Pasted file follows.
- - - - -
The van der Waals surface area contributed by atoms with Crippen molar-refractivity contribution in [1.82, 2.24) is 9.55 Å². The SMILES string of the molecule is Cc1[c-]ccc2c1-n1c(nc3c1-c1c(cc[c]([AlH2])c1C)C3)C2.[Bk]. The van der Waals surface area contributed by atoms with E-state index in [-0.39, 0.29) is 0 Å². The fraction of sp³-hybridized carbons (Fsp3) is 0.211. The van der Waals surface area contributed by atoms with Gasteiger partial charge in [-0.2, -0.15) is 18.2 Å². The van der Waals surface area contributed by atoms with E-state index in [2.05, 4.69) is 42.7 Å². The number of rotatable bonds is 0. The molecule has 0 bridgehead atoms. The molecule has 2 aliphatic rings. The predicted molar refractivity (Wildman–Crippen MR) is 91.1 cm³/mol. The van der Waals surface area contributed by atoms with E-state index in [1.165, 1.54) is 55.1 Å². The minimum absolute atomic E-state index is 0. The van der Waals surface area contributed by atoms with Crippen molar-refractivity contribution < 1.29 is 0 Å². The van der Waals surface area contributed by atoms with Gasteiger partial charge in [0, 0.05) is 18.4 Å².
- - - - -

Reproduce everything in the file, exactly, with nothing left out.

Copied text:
The van der Waals surface area contributed by atoms with Crippen molar-refractivity contribution in [1.82, 2.24) is 9.55 Å². The SMILES string of the molecule is Cc1[c-]ccc2c1-n1c(nc3c1-c1c(cc[c]([AlH2])c1C)C3)C2.[Bk]. The van der Waals surface area contributed by atoms with E-state index in [-0.39, 0.29) is 0 Å². The fraction of sp³-hybridized carbons (Fsp3) is 0.211. The van der Waals surface area contributed by atoms with Gasteiger partial charge in [-0.2, -0.15) is 18.2 Å². The van der Waals surface area contributed by atoms with E-state index in [2.05, 4.69) is 42.7 Å². The number of rotatable bonds is 0. The molecule has 0 bridgehead atoms. The molecule has 2 aliphatic rings. The predicted molar refractivity (Wildman–Crippen MR) is 91.1 cm³/mol. The van der Waals surface area contributed by atoms with E-state index in [1.165, 1.54) is 55.1 Å². The minimum absolute atomic E-state index is 0. The van der Waals surface area contributed by atoms with Crippen molar-refractivity contribution < 1.29 is 0 Å². The van der Waals surface area contributed by atoms with Gasteiger partial charge in [0, 0.05) is 18.4 Å².